A Cook County grand jury indicted three veteran Chicago police officers Tuesday on charges of conspiracy, official misconduct, and obstruction of justice, accusing the officers of working together to cover up for their colleague who shot and killed 17-year-old Laquan McDonald in 2014.
The first police report stated that officers David March, Joseph Walsh, and Thomas Gaffney were "victims" of McDonald, claiming he assaulted them before Officer Jason Van Dyke came to intervene. McDonald lunged toward him with a knife, and that's when Van Dyke shot him 16 times, the report said. One year later, dashcam footage of the incident was released that completely refuted the report, showing Van Dyke shooting McDonald as he walked away. Van Dyke has been charged with first-degree murder, and pleaded not guilty.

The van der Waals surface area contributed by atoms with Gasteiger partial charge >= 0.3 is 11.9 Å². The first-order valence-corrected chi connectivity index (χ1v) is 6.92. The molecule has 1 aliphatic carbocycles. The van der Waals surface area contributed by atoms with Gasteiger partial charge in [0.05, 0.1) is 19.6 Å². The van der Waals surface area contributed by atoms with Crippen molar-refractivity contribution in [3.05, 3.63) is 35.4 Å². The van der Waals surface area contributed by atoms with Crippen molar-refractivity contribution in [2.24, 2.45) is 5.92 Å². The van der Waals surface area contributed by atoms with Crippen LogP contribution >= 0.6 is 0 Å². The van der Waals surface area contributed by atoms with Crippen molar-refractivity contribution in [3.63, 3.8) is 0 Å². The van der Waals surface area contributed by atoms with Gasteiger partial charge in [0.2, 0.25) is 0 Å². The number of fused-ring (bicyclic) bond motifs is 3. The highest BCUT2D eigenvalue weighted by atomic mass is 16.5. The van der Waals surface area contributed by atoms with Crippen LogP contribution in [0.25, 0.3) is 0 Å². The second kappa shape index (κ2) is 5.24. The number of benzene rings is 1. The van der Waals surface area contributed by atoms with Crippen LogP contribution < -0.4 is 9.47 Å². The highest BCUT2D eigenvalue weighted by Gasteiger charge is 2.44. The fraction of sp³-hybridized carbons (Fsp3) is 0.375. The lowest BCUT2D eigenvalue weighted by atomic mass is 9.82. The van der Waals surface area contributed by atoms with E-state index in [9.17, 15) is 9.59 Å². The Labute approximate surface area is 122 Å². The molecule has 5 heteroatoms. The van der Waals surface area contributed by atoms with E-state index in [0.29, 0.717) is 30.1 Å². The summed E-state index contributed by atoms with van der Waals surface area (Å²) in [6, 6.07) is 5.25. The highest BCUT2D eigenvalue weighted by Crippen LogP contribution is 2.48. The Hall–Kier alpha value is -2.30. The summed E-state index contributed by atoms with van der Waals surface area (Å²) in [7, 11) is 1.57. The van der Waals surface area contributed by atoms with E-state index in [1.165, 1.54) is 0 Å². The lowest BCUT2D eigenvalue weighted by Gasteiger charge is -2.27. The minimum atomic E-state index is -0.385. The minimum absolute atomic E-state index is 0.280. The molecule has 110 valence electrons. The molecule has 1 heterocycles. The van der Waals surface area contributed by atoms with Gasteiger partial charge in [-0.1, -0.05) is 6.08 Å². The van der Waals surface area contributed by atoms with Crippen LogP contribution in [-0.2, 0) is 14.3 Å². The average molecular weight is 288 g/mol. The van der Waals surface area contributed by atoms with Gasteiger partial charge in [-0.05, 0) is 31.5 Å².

Special Prosecutor Patricia Holmes Brown said in a statement that the indictment "makes clear that these defendants did more than merely obey an unofficial 'code of silence.' Rather, it alleges that they lied about what occurred to prevent independent criminal investigators from learning the truth." If convicted, the officers face years in prison and tens of thousands of dollars in fines, the prosecutor said. March spent more than 30 years on the force, while Walsh and Gaffney were Chicago police officers for more than 20 years. Walsh and Marsh are no longer officers, and Gaffney has been suspended, NPR reports.